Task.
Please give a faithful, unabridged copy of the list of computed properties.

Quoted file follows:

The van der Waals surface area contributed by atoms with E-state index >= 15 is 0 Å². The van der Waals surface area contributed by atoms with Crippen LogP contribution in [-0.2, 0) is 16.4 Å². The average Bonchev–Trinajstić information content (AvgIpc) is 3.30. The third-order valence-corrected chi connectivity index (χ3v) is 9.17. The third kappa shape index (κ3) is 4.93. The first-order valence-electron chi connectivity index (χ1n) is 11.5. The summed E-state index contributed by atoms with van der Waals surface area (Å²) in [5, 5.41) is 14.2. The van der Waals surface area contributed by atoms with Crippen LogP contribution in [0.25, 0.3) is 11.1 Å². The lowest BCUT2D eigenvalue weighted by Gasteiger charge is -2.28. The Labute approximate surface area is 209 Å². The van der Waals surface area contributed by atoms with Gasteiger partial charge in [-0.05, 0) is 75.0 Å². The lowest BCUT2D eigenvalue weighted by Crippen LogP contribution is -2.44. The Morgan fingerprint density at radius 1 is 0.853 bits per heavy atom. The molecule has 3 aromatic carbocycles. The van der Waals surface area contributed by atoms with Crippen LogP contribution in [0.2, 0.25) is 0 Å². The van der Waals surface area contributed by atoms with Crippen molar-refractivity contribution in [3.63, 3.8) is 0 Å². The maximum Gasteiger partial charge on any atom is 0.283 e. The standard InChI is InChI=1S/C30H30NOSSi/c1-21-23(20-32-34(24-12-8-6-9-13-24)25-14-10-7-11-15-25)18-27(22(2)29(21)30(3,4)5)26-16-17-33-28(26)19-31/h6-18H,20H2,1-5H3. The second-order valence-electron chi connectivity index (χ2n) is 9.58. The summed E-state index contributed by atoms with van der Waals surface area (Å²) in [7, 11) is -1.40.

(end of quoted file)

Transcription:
The van der Waals surface area contributed by atoms with E-state index >= 15 is 0 Å². The van der Waals surface area contributed by atoms with Crippen LogP contribution in [-0.2, 0) is 16.4 Å². The average Bonchev–Trinajstić information content (AvgIpc) is 3.30. The third-order valence-corrected chi connectivity index (χ3v) is 9.17. The third kappa shape index (κ3) is 4.93. The first-order valence-electron chi connectivity index (χ1n) is 11.5. The summed E-state index contributed by atoms with van der Waals surface area (Å²) in [5, 5.41) is 14.2. The van der Waals surface area contributed by atoms with Crippen LogP contribution in [0.25, 0.3) is 11.1 Å². The lowest BCUT2D eigenvalue weighted by Gasteiger charge is -2.28. The Labute approximate surface area is 209 Å². The van der Waals surface area contributed by atoms with Gasteiger partial charge in [-0.05, 0) is 75.0 Å². The lowest BCUT2D eigenvalue weighted by Crippen LogP contribution is -2.44. The Morgan fingerprint density at radius 1 is 0.853 bits per heavy atom. The molecule has 3 aromatic carbocycles. The van der Waals surface area contributed by atoms with Crippen LogP contribution in [0.2, 0.25) is 0 Å². The van der Waals surface area contributed by atoms with Crippen molar-refractivity contribution in [3.63, 3.8) is 0 Å². The maximum Gasteiger partial charge on any atom is 0.283 e. The standard InChI is InChI=1S/C30H30NOSSi/c1-21-23(20-32-34(24-12-8-6-9-13-24)25-14-10-7-11-15-25)18-27(22(2)29(21)30(3,4)5)26-16-17-33-28(26)19-31/h6-18H,20H2,1-5H3. The second-order valence-electron chi connectivity index (χ2n) is 9.58. The summed E-state index contributed by atoms with van der Waals surface area (Å²) in [7, 11) is -1.40.